SEC Says Ex-Logitech Execs Hid Poor Sales

     SAN FRANCISCO (CN) – The Securities and Exchange Commission sued two former executives for computer equipment maker Logitech on Monday, claiming they lied to auditors and overstated the company’s income to conceal poor sales of a video-streaming device.
     According to the complaint, Logitech’s troubles began when it launched a product called “Revue,” an Internet-connected video-streaming device that sits on top of and hooks up to a TV.
     “From the outset, Revue sales were significantly below internal forecasts,” the SEC says in its complaint. “The company’s projections in October 2010 were for sales of more than 350,000 units in the third and fourth quarters. In fact, the company sold approximately 165,000 units by the end of the fourth quarter, falling short of its own projections by more than 50 percent.”
     Because of its high inventory and weak sales, Logitech agreed in December 2010 to stop making Revue, although its contract manufacturer in Asia had already purchased about $11 million in component parts.
     The SEC says former chief financial officer Erik Bardman and former acting controller Jennifer Wolf should have known that sales had fallen well below expectations, that Revue parts were excess and that Logitech had developed a plan to dispose of the Revue parts inventory.
     It also says Bardman and Wolf knew Logitech was required to write down the value of the Revue inventory, and that an independent auditing team met with them in April 2011.
     According to the complaint, in an email to Bardman “Wolf stated that the company would save several million dollars by not writing down the component parts. Wolf had no reasonable basis for assuming that the component parts would be built into finished goods. In fact, the most expensive of the components, chips manufactured by Intel, could not feasibly be used in other products, as they were specifically programmed for Revue.”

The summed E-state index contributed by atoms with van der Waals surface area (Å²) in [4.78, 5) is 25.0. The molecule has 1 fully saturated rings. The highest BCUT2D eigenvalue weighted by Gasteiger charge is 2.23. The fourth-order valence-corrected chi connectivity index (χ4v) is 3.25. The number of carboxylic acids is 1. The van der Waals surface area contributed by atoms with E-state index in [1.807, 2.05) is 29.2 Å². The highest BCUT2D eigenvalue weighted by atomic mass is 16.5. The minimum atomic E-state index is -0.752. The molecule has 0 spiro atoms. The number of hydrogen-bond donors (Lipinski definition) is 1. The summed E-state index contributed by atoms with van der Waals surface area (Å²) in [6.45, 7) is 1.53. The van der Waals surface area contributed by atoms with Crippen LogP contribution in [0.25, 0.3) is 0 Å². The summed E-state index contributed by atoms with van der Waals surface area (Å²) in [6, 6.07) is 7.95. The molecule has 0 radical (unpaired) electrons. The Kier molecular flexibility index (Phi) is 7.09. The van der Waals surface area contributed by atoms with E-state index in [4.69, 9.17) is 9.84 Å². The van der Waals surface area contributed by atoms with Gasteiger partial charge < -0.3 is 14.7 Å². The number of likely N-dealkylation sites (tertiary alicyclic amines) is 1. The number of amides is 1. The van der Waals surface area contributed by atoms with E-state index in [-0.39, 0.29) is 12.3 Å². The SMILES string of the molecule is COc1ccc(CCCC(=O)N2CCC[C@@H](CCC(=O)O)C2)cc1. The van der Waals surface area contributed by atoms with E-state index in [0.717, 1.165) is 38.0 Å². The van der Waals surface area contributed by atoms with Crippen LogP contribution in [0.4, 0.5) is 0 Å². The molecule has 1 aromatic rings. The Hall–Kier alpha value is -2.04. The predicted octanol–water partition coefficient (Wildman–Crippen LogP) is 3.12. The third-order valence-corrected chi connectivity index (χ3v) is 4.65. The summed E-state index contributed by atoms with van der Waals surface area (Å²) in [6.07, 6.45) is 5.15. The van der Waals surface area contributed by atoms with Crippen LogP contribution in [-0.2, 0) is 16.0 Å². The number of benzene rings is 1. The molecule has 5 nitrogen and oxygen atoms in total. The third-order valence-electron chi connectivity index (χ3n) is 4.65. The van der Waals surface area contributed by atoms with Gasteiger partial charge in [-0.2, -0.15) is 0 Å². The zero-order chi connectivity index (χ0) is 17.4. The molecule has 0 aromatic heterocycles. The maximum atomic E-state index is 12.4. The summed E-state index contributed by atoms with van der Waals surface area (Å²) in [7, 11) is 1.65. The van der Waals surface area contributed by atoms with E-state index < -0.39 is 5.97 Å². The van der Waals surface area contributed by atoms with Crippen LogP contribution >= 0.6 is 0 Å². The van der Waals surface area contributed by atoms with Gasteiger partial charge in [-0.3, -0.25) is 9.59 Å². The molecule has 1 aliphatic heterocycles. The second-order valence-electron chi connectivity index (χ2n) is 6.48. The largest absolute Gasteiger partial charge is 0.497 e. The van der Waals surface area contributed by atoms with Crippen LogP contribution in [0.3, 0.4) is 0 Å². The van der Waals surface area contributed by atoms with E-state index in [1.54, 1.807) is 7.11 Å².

The SEC says Bardman replied: “Yes, we need to understand with precision what we are looking at and what decisions we need to make or clarify. We are still committed to making the right decisions and staying within our lowered range for Q4 — we need to achieve them both.”
     On April 18, 2011, Wolf sent a spreadsheet analysis to the auditors of the Revue excess component parts but did not include the $10 million Logitech lost on the parts, the SEC says.
     In meetings with the auditing team that week, Bardman and Wolf allegedly confirmed the false assumptions in the analysis and told the auditors that Logitech planned to manufacture at least 79,000 Revue units using the excess component parts when it actually had no plans to do so, according to the SEC.
     It adds that in May 2011, Bardman signed Logitech’s annual financial statement to the SEC, reporting an operating income of $142.7 million. This overstated Logitech’s actual income by $30.7 million, or 27 percent, according to the SEC’s complaint.
     The SEC seeks civil penalties against Bardman and Wolf for violating the Securities and Exchange Acts and Sarbanes-Oxley Act, lying to auditors and falsifying accounts.
     Wolf’s attorney William Kimball said in an interview Tuesday that “Ms. Wolf did absolutely nothing wrong. She did everything and more required by professional accounting standards and she acted reasonably and in good faith at all times. We look forward to defending this in court.”
     He added, “We strongly disagree with the SEC’s position on proper accounting in this matter and we’re very disappointed the SEC chose to bring this case against Ms. Wolf.”
     SEC attorney Paul Kisslinger could not immediately be reached by phone for comment Tuesday.
     In a statement Tuesday, the SEC announced that Logitech also agreed to pay a $7.5 million civil penalty for inflating its 2011 fiscal results and committing other accounting violations over a five-year period. Former CEO Gerald Quindlen was not accused of any wrongdoing, but he returned $194,487 in incentive-based compensation and stock sale profits he received during those five years.

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